In one episode of The Crown, the popular Netflix dramatisation of the lives of the British monarchy, Queen Elizabeth II invites Graham to meet with her, noting that he’s “rather handsome”. When they speak (over tea, naturally), Graham encourages the Queen in her faith and counsels her when she finds out that the Duke of Windsor, her uncle, had consorted with Nazis during the second world war.
The episode highlights the way Graham could minister to people in unique, high-profile positions of power, even while having a heart for reaching the poor and dispossessed. He died in May 2018 and ended his public ministry without a single scandal.
Graham established guardrails early in his life that protected against the temptations of celebrity power. The ‘Modesto Manifesto’, as it came to be known, included a commitment among the men in his closest circle not to meet alone with women who weren’t their wives or family.
This is the most controversial element of the manifesto, and one I personally find unhelpful when applied to modern workplaces where men and women naturally need to meet alone for business purposes. However, discussion of the manifesto tends to neglect the other guardrails.
Graham and his team agreed to operate with financial transparency. His salary would be set by a board of directors instead of being determined by funds collected at events, so that he could not be accused of manipulating crowds for financial gain.
They committed to reporting accurate attendance figures, so as to resist puffing up numbers for better publicity. They also worked closely with local churches instead of pitting themselves against existing congregations on the ground.
With prescient insight, Graham identified the main danger facing celebrated Christian leaders: the temptation to start believing they are above the rules and accountable to no one.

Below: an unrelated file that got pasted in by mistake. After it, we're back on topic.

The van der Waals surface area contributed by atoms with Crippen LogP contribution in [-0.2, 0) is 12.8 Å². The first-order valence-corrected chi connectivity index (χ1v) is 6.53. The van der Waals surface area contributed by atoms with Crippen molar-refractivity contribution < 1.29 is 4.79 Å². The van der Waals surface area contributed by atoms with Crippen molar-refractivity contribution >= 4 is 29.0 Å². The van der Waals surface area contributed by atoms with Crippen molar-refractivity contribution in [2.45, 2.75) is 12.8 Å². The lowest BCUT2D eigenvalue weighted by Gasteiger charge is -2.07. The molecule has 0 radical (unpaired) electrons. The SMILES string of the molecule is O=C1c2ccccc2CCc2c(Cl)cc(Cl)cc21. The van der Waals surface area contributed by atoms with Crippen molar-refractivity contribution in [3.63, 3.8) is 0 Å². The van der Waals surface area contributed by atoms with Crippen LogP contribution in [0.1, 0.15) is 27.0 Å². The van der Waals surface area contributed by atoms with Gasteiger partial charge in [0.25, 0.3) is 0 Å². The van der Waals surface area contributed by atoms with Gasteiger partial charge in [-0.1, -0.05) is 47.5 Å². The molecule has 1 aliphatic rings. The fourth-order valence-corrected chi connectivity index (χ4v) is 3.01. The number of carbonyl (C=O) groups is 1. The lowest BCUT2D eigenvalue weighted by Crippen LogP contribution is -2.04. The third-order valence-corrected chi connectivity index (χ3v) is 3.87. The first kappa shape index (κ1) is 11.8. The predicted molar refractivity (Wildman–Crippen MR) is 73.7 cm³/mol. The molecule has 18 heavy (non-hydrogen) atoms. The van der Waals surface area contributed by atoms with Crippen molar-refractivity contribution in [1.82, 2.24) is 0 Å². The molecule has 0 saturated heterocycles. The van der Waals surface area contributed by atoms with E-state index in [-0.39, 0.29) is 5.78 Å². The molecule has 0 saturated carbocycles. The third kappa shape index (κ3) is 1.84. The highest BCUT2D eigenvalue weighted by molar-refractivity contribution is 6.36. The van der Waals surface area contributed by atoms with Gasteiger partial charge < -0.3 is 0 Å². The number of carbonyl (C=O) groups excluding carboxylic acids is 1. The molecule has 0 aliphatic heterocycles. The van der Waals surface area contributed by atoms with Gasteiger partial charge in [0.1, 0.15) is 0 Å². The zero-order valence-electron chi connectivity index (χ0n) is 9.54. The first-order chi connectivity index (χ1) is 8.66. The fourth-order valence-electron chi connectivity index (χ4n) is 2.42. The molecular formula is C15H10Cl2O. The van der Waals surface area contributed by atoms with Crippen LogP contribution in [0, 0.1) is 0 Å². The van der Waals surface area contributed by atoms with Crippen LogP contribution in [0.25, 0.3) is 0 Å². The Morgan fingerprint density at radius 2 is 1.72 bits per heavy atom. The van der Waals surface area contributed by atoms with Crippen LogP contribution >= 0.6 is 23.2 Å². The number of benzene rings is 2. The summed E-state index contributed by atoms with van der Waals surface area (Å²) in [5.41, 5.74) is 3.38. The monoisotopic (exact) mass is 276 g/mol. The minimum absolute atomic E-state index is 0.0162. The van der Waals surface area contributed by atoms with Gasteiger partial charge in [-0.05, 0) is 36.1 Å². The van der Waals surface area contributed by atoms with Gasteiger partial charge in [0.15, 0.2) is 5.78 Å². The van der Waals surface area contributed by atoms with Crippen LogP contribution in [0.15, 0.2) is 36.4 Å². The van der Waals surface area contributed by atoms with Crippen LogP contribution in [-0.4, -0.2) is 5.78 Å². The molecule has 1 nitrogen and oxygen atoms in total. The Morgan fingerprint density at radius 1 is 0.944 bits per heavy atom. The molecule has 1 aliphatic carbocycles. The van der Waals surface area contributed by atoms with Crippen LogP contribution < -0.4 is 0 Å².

He saw that celebrity could fuel the search for personal riches and defy the Bible’s warnings against the “love of money” (1 Timothy 6:10). He also saw that too many ministries orientated themselves around a central, charismatic figure and undervalued the ordinary witness of local churches. And he understood that status could tempt leaders to fudge the truth – whether attendance numbers or Facebook followers – to promote their own importance, seek greater attention or more money.
If the depressing headlines about fallen Christian leaders tell us anything, it’s that the wisdom of the Modesto Manifesto is evident from our vantage point today.
In the two generations that span Graham’s ministry, celebrity power has overtaken the power of institutions, including the local Church. We are much more likely to pledge our allegiance to specific, charismatic individuals – even those we don’t know personally – than we are to an organisation, workplace, neighbourhood or spiritual community.
Even within communities such as a megachurch, members often orientate their own sense of mission or spiritual fulfilment around a specific leader. Some megachurches have managed to successfully take members beyond a consumerist mindset, rooting them in small groups and relationships with other, ordinary members.
But others, such as Hillsong and Willow Creek, show the folly of over-identifying a church’s mission with a single figure who takes on godlike status and evades accountability. The bruised reputation of these churches demonstrates how difficult it is to extricate a leader’s personal brand from the collective whole after they have permanently tarnished it.
As our institutions decline, our social media platforms and church-adjacent businesses (which add jet fuel to the problem of celebrity) are on the rise. As one example, religious book publishers (in which I now work as an acquisitions editor) often grant book contracts to people with a large platform, knowing that books from famous people sell.
If the author has little of importance to say but attracts scores of social media followers, they will no doubt get a contract. By contrast, authors with great writing skills, theological depth and formal credentials will often struggle to get published if they don’t have a large online presence.
Some hopeful authors will even purchase fake social media followers in order to amplify the appearance of popularity! Books then open doors to the Christian conference circuit, which increases one’s following and secures more book deals. It’s a self-sustaining problem. But what is the solution?